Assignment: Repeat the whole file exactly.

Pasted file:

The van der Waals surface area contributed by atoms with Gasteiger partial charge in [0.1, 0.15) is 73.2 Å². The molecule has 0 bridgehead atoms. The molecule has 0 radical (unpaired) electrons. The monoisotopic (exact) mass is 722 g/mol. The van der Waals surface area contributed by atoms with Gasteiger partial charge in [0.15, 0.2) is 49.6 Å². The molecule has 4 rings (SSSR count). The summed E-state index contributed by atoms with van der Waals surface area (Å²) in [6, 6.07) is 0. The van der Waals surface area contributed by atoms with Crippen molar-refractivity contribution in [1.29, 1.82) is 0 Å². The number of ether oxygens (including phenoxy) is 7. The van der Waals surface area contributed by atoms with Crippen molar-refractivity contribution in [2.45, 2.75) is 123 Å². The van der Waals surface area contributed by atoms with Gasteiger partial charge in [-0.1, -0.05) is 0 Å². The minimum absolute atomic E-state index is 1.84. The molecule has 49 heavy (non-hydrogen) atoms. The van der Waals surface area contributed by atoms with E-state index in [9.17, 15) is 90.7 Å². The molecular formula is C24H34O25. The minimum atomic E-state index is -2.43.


The van der Waals surface area contributed by atoms with Gasteiger partial charge in [0.1, 0.15) is 73.2 Å². The molecule has 0 bridgehead atoms. The molecule has 0 radical (unpaired) electrons. The monoisotopic (exact) mass is 722 g/mol. The van der Waals surface area contributed by atoms with Gasteiger partial charge in [0.15, 0.2) is 49.6 Å². The molecule has 4 rings (SSSR count). The summed E-state index contributed by atoms with van der Waals surface area (Å²) in [6, 6.07) is 0. The van der Waals surface area contributed by atoms with Crippen molar-refractivity contribution in [1.29, 1.82) is 0 Å². The number of ether oxygens (including phenoxy) is 7. The van der Waals surface area contributed by atoms with Crippen molar-refractivity contribution in [2.45, 2.75) is 123 Å². The van der Waals surface area contributed by atoms with Gasteiger partial charge in [-0.1, -0.05) is 0 Å². The minimum absolute atomic E-state index is 1.84. The molecule has 49 heavy (non-hydrogen) atoms. The van der Waals surface area contributed by atoms with E-state index in [9.17, 15) is 90.7 Å². The molecular formula is C24H34O25. The minimum atomic E-state index is -2.43.